AT&T Tries to Bring the Service Bundle to Linear TV Services with DirecTV Now

By September 22, 2016 No Comments

att directvWhile cord cutting has been touted as the end of cable TV, it’s highly probably that millennials are the real threat to the future of pay-TV. Why? Because they don’t have to cut the cord–they never get it to begin with.

With the way the younger generation consumes video content changing drastically, cable companies are finally taking measures to try and stay competitive. For example, Comcast has made its channels available on multiple streaming platforms and has become a shareholder in Hulu, which should be releasing a live streaming service in 2017.

Dish Network decided to compete by flipping the bird to Big Cable and going all in on their skinny bundle, discount streaming service, Sling TV.

Now AT&T is getting into the game, announcing it will release its own such service, DirecTV Now, in Q4. However, before you get excited, well… not so fast, my friend.

DirecTV, who admits that the 20 million homes with no cable service is its target market, is trying to pull a fast one on millennials and simultaneously woo back cord cutters with the trick that kept so many locked in their cable contracts in the past: the service bundle.

As the CNET article notes, AT&T CEO Randall Stephenson mentioned “the ability to bundle DirecTV Now with AT&T’s broadband internet and mobile services,” the oldest trick in the cable book.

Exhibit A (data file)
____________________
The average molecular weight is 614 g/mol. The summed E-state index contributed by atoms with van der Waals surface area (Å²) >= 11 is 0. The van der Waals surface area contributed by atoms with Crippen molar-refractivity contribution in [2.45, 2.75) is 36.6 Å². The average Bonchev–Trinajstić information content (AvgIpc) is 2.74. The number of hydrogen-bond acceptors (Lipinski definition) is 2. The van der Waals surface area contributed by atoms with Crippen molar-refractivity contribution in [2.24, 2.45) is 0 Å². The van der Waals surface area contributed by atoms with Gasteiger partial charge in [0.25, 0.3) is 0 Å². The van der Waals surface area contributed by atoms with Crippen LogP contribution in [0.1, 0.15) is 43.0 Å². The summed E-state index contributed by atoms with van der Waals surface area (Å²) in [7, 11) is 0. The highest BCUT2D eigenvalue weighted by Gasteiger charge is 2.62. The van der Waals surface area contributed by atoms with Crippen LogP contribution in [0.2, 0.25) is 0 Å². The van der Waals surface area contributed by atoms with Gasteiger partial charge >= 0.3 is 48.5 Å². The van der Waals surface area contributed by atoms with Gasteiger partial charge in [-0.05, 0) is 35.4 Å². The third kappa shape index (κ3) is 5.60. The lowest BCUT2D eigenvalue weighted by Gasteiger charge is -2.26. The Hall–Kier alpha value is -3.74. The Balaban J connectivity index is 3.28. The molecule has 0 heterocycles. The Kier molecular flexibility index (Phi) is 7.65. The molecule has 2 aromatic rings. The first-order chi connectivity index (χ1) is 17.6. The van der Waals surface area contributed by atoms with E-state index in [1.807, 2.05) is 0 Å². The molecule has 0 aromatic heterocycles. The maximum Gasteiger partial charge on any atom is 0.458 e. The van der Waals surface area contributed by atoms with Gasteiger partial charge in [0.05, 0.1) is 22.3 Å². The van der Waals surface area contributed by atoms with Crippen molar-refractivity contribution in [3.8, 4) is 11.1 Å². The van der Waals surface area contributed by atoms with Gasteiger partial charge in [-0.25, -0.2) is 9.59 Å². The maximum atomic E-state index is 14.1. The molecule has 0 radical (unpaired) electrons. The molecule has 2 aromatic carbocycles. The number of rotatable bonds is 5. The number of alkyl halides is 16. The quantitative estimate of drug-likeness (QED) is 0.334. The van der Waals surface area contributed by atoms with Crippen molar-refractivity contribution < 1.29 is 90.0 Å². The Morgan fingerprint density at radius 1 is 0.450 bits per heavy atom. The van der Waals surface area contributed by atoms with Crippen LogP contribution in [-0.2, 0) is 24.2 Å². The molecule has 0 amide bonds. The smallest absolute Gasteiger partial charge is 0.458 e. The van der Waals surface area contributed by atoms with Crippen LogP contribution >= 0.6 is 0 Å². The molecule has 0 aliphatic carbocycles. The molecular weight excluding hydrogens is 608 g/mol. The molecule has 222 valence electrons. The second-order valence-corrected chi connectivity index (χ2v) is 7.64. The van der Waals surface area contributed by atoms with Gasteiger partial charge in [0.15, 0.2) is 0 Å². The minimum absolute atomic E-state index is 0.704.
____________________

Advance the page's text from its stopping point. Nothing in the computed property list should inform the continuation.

To make matters worse, Stephenson said that “AT&T wireless customers who stream DirecTV Now won’t take a hit on their data plan, providing extra incentive to bundle.”

The streaming service will also charge extra for simultaneous streams within a home.

As streaming options for cord cutters and cord nevers continue to grow, the cable-free future looks brighter and brighter. However, the fact that the cable companies essentially own the internet and can offer unlimited data to those that sign up for their other services… well, it all stinks of business as usual.

Chris Brantner

Author Chris Brantner

Chris Brantner follows the streaming video industry closely and has reported on it for years. He's also the editor in chief for Streaming Observer. Email him at Disclosure: Streaming Observer is supported by readers. Articles may contain referral links. For more information, see the disclosure at the bottom of the page.

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